Differences between Real and Fantasy Basketball in the NBA, Part I

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In recent years, fantasy sports have become increasingly popular, and for sports enthusiasts and data analysts alike who can make the best predictions on which players to bet on, huge profits are reaped. Oftentimes, people think that using traditional sports authorities like ESPN is a reliable reference for fantasy betting. However, there are substantial differences between real and fantasy basketball, due to the fact that not all good players generate eye-catching statistics. Here, I will examine how different real and fantasy basketball can be, using R’s packages “dplyr and “ggvis” in a two-part blog post.

I will need to import 2 datasets from the following websites:

From these datasets, I will calculate a player’s average worth per game in fantasy basketball and rank them,based on the scoring formats for the two most popular fantasy basketball websites, DraftKings and FanDuel. In the following post, I will compare these rankings with the third dataset, which has ESPN’s rankings of the most “efficient” players, to see discrepancies.

Let’s begin.

I open R studio and load the libraries I need.


I then import my first two datasets to calculate a player’s worth in respective fantasy sites.  To spare you the tedious part of cleaning the datasets, I will just past the code here and add minimal explanation as comments between the code blocks.

names(player) <- player[1,]
#This assigns names to columns of player dataset

for (i in 1: nrow(player)) {
if (toString(player[i,1]) == "Rk") {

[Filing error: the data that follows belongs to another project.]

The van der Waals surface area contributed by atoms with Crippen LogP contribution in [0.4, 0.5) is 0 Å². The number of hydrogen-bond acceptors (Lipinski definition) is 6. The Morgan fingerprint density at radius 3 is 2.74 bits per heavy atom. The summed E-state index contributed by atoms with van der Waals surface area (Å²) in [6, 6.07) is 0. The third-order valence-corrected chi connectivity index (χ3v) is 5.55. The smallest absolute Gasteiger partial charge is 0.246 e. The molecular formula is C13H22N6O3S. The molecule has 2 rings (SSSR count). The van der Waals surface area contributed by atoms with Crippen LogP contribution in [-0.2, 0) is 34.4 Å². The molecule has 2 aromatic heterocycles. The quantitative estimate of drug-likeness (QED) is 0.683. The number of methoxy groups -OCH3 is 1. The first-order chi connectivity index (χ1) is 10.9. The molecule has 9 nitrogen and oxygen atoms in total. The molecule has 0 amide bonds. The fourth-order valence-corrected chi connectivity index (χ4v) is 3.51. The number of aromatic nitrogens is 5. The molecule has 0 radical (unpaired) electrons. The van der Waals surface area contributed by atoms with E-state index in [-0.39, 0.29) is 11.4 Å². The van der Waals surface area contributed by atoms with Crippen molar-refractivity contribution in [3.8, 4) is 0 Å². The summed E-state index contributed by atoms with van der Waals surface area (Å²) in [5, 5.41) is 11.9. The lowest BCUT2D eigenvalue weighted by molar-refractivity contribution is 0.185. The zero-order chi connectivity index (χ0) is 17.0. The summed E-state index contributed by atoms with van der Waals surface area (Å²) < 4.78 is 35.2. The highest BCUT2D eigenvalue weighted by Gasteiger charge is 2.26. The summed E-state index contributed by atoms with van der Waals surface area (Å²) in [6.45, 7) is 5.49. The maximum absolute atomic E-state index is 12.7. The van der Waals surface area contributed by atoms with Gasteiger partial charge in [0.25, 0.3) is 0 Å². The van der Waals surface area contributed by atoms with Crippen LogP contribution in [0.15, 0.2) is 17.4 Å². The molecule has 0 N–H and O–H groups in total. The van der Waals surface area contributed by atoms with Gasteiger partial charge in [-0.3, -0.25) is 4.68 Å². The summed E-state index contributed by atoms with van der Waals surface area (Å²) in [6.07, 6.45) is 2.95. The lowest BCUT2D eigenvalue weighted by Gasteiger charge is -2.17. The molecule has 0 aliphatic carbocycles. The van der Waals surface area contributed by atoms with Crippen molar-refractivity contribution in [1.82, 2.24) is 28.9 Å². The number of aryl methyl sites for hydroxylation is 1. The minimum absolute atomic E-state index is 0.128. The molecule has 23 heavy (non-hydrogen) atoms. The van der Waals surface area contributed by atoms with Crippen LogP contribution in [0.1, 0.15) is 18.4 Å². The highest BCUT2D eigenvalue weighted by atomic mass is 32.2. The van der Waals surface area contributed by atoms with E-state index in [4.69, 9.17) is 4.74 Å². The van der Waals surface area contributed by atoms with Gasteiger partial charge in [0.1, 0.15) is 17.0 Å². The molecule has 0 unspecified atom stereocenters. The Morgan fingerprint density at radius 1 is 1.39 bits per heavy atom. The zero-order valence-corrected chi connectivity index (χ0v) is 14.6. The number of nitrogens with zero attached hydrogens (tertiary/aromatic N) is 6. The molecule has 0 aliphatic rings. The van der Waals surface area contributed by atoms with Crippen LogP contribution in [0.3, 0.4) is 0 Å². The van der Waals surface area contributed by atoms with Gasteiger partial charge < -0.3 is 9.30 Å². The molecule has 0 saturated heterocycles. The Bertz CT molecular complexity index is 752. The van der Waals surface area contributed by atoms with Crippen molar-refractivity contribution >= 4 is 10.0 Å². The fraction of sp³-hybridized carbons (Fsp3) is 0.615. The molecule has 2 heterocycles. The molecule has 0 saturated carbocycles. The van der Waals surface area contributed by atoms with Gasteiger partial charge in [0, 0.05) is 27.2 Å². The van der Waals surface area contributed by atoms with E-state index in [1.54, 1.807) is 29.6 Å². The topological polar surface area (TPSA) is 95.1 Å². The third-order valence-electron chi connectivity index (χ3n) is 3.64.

player<- player[-i,]
#eliminates extra rows containing column names that we don't need

for (i in 1: nrow(ddtd)) {
if (toString(ddtd[i,1]) == "RK") {
        ddtd <- ddtd[-i,]
#eliminates extra rows again in ddtd dataset

names(player)[12] <- "Threes"
#original column name is "3s" which is hard to reference in R
#this makes it easier to reference in future

player <- player %>% select(Player, G, Threes, TRB, AST, STL, BLK, TOV, PTS)
#select relevant columns

player$dd <- 0
player$td <- 0
ddtd <- ddtd %>% select(V2,V11,V12)
#prepares to merge ddtd and player dataset for calculation

row.names(player) <- 1:nrow(player)
row.names(ddtd) <- row.names(ddtd)
for (i in 1:nrow(ddtd)) {
for (j in 1:nrow(player)) {
        if (strsplit (ddtd[i,1],",")[[1]][1] == player$Player[j]) {
            player$dd[j] <- ddtd$V11[i]
            player$td[j] <- ddtd$V12[i]
player$td[is.na(player$td)] <- 0
#merges player and ddtd dataset and removes NA's

for (i in 2:ncol(player)) {
    player[,i] <- as.numeric(player[,i])
#converts entire dataset to numeric type for calculations

player <- player %>% mutate(tdd = dd/G, ttd = td/G)
#converts double-doubles and triple-doubles to a per game basis

player <- player %>% mutate(
dk = PTS + 0.5*Threes + 1.25*TRB + 1.5*AST + 2*STL + 2*BLK - 0.5*TOV + 1.5 * tdd + 3*ttd,
fd = PTS + 1.2*TRB + 1.5*AST + 2*STL + 2*BLK - TOV)
#calculates player's worth using DraftKing and FanDuel scoring

player <- player %>% arrange(desc(dk))
#rearranges dataset by players in descending value order

Here, the dataset “player” will look something like this
Screen Shot 2016-06-06 at 5.47.04 AM
We can see each player’s worth in DraftKings here in the “dk” column. In addition, since the players are arranged in descending value order, we immediately see who are the most valuable players in the 2015-2016 season in fantasy basketball. Not surprising to Warrior fans, Stephen Curry is at the top of that list. In the next blog post, we will compare our results with ESPN’s rankings of who are the best players to see the differences.

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